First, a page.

I understand the rules in Cambridge Dictionary grammar tutorial, like any + plural countable noun and

A: I don’t think I’ve ever seen you paint such a beautiful picture before. Gosh! Did you choose the colours?

B: We could choose any colours we wanted.

and any + uncountable noun

Do I need to get any petrol?

I am not sure which rule should I use with "difference"

Ngram Viewer shows both are common.

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An ELL post uses it as an uncountable noun

I'd like to know if there's any difference in meaning between ...

Another ELL post goes with the rule of plural countable noun.

the differences between ...

1 Answer 1


"Difference" can be understood in both an uncountable and a countable form.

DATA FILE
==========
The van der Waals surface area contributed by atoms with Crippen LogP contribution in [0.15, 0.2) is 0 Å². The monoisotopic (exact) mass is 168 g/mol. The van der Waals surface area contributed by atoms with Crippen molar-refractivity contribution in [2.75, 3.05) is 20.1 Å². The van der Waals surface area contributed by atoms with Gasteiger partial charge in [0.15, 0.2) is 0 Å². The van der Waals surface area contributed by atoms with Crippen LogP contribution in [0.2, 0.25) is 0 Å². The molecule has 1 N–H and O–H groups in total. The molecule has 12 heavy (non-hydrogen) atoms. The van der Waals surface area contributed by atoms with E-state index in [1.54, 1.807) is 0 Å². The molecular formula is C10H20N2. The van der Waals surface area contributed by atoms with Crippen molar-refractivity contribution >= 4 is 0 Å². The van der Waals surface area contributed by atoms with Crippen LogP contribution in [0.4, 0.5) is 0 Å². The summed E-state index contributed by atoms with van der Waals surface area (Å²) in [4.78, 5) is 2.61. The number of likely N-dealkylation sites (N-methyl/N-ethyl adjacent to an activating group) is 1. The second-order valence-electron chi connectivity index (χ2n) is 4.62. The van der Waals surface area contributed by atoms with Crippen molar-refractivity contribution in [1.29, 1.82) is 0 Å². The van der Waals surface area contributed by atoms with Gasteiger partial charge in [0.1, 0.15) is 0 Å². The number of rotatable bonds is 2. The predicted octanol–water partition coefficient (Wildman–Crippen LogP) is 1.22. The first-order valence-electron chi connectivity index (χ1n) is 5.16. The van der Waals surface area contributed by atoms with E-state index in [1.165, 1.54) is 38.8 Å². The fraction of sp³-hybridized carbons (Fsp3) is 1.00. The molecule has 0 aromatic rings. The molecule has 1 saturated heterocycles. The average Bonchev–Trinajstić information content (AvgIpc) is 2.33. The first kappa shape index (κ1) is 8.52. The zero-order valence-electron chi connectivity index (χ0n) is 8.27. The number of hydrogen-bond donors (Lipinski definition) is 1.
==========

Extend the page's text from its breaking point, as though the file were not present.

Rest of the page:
"I can't see any difference between the two"

feels more natural than:

"I can't see any differences between the two"

unless it was understood that it is expected that the speaker ought to be able to find a number of specific differences, for example, as in a "spot the difference" puzzle, which would be worded "Can you find the 10 differences between these two cartoons?". And the speaker, not being able to discern any of them at all, would perhaps use the "differences" form rather than the "difference" form.

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